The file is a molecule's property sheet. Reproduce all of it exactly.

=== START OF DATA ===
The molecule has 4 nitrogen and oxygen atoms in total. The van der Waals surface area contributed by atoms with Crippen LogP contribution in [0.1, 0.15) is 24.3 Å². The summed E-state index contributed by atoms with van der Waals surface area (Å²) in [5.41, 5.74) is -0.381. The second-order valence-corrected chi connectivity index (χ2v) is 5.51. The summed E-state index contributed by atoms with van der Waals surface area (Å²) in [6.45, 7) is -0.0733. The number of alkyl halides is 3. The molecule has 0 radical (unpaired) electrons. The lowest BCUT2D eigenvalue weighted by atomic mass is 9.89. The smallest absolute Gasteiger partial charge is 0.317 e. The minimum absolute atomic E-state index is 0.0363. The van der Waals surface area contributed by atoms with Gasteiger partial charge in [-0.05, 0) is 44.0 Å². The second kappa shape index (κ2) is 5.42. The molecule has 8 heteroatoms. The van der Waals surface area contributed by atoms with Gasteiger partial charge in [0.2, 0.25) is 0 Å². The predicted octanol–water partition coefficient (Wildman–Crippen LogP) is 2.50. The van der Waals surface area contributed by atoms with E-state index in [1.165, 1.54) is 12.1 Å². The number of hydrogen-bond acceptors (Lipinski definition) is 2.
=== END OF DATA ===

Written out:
The molecule has 4 nitrogen and oxygen atoms in total. The van der Waals surface area contributed by atoms with Crippen LogP contribution in [0.1, 0.15) is 24.3 Å². The summed E-state index contributed by atoms with van der Waals surface area (Å²) in [5.41, 5.74) is -0.381. The second-order valence-corrected chi connectivity index (χ2v) is 5.51. The summed E-state index contributed by atoms with van der Waals surface area (Å²) in [6.45, 7) is -0.0733. The number of alkyl halides is 3. The molecule has 0 radical (unpaired) electrons. The lowest BCUT2D eigenvalue weighted by atomic mass is 9.89. The smallest absolute Gasteiger partial charge is 0.317 e. The minimum absolute atomic E-state index is 0.0363. The van der Waals surface area contributed by atoms with Gasteiger partial charge in [-0.05, 0) is 44.0 Å². The second kappa shape index (κ2) is 5.42. The molecule has 8 heteroatoms. The van der Waals surface area contributed by atoms with Gasteiger partial charge in [0.2, 0.25) is 0 Å². The predicted octanol–water partition coefficient (Wildman–Crippen LogP) is 2.50. The van der Waals surface area contributed by atoms with E-state index in [1.165, 1.54) is 12.1 Å². The number of hydrogen-bond acceptors (Lipinski definition) is 2.